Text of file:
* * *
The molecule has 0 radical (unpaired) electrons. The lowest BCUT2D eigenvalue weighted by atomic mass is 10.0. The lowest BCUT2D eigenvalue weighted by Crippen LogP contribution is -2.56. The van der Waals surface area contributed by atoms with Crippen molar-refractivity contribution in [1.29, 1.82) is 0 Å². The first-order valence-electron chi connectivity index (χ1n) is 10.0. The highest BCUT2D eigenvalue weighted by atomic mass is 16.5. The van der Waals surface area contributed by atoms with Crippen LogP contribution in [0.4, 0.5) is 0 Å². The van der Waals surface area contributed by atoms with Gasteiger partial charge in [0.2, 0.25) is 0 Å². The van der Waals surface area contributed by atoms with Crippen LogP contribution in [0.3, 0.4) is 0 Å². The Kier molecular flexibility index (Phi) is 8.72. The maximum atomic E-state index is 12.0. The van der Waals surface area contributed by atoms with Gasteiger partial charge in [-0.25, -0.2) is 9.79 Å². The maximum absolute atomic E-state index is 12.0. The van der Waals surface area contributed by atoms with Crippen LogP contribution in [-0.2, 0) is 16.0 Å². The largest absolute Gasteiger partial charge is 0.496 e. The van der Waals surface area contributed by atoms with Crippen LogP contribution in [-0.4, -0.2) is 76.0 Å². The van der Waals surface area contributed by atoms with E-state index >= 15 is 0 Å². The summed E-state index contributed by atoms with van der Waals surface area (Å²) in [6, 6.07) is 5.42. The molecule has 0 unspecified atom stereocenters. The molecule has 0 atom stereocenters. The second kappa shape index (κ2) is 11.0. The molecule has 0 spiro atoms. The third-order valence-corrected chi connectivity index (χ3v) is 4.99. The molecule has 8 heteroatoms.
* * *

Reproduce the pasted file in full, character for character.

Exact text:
The molecule has 0 radical (unpaired) electrons. The lowest BCUT2D eigenvalue weighted by atomic mass is 10.0. The lowest BCUT2D eigenvalue weighted by Crippen LogP contribution is -2.56. The van der Waals surface area contributed by atoms with Crippen molar-refractivity contribution in [1.29, 1.82) is 0 Å². The first-order valence-electron chi connectivity index (χ1n) is 10.0. The highest BCUT2D eigenvalue weighted by atomic mass is 16.5. The van der Waals surface area contributed by atoms with Crippen LogP contribution in [0.4, 0.5) is 0 Å². The van der Waals surface area contributed by atoms with Gasteiger partial charge in [0.2, 0.25) is 0 Å². The van der Waals surface area contributed by atoms with Crippen LogP contribution in [0.3, 0.4) is 0 Å². The Kier molecular flexibility index (Phi) is 8.72. The maximum atomic E-state index is 12.0. The van der Waals surface area contributed by atoms with Gasteiger partial charge in [-0.25, -0.2) is 9.79 Å². The maximum absolute atomic E-state index is 12.0. The van der Waals surface area contributed by atoms with Crippen LogP contribution in [-0.2, 0) is 16.0 Å². The largest absolute Gasteiger partial charge is 0.496 e. The van der Waals surface area contributed by atoms with Crippen LogP contribution in [-0.4, -0.2) is 76.0 Å². The van der Waals surface area contributed by atoms with E-state index >= 15 is 0 Å². The summed E-state index contributed by atoms with van der Waals surface area (Å²) in [6, 6.07) is 5.42. The molecule has 0 unspecified atom stereocenters. The molecule has 0 atom stereocenters. The second kappa shape index (κ2) is 11.0. The molecule has 0 spiro atoms. The third-order valence-corrected chi connectivity index (χ3v) is 4.99. The molecule has 8 heteroatoms.